Fear me! FEAR MEEEEE!!! AAAAHAHAHAHAHA! J/K, J/K. You should never be afraid to offer me feedback. You should be afraid of MY FEEDBACK! I’m a WORKING PRO!! Muaaaahahahahahahahaha!! 😉 (Still kidding.)

  3. Being paid to write doesn’t make somebody a good writer. It makes them a good con artist.

    You’re just jealous.

  4. Congrats for being a working pro! I don’t know about the writer you mentioned, maybe he’s not aware of the way he writes, he just thinks he’s great, I guess the small online publications beefed up his ego. One should always be humble no matter what.

    You’re so right, sweetie. Humility is key.

    I’ll be one of the first buying your books. Hope it ships internationally too so I can get my hands on it. Good luck!

    Aw, thanks! I’ll let everyone know when I find out. It’s expected date for Amazon.uk is June 18. We’ll see. 🙂

  5. It’s real hard to sort this all out, isn’t it? Like Marta, I tend to be really nervous about giving someone unsolicited critiques Another part of me says, well, if they put something online then it’s fair game, right? But that “other part” almost never wins.

    Yes, I know what you mean. I never do it anymore. I can’t. I have one person I offer feedback too, and it’s mostly just line edits and typo alerting. I don’t have the gumption to do any more than that, and I only do it with him because he asks.

    On top of which, I just don’t have enough confidence that I know what I’m talking about anyway. Except in this comment, ha.

    EXACTLY. I told someone once they used too many passive tense statements in their writing. Someone with a lot more formal training came back and basically bitch-slapped me about how wrong I was. It wasn’t the passive tense, it was past tense or past perfect or past pluperfect or some crap. It gave me pause. I realized then I lack the formal training to call things by their right names. I don’t have the confidence or know-how to argue my point if there’s dissent, and I don’t feel I have what it takes to give good crit. So I don’t. I’m chicken. (It was passive VOICE, btw — too many “to be” verbs in past tense: was, were, had, had been, etc.)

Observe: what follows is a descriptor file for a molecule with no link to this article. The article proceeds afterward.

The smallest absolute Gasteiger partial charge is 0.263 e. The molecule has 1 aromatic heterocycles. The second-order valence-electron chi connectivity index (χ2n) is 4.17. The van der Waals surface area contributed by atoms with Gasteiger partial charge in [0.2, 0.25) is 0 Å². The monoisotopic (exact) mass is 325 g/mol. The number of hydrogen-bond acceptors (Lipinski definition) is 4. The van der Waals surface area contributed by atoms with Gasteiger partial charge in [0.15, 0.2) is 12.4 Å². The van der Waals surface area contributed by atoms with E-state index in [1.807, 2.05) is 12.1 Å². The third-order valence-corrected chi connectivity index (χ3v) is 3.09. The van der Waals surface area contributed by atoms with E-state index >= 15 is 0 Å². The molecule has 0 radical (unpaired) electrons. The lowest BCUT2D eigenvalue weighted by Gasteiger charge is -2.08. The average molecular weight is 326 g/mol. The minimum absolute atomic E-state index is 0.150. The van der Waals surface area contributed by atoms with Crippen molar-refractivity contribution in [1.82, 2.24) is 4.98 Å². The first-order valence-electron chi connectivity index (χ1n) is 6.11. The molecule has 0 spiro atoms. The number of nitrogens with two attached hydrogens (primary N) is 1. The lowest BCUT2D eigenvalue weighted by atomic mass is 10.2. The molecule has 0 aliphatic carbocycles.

6. I think you should tack “Working Pro” on the the end of your name when you sign stuff.

    J.Dane Tyler, Working Pro.

    Oh, I’m so doing that. And I’m going to start with my comments on your blog.

  7. This speaks to the adjustment process that has to occur whenever we change our labelling or identity. Remember how when you first got married it was really weird calling your wife “my wife” and being called a husband? But then you got used to it. You professional author, you.

    LOL! Well, that’s a new idea. Thanks, Spark!

  8. We’re all entitled to our opinion, people with more experience writing will see the errors, and how they would do it differently. My grammar skills aren’t amazing, but I like what I like, grammar accuracy or not. It’s like when you watch singing competitions… it’s rather subjective, with objective structuring.

    And yes, you are a pro writer! Don’t ever forget it! I’m telling ya, next think you know, you’ll be posting your blog saying:

    Dear Darc’lings,

    I’m not going to be around as often, because I’ve just signed on for a book tour.
    Be back when I can!

    PS – check the “link” for a book signing/chat near you!

    And if you ever make it up to little ol’ Nova Scotia, I’ll come get one signed!

    (:

    HAHAHAHA! From your fingers to God’s ear, love! I’ll let you know when/if it happens, promise! Thanks for cheering me on.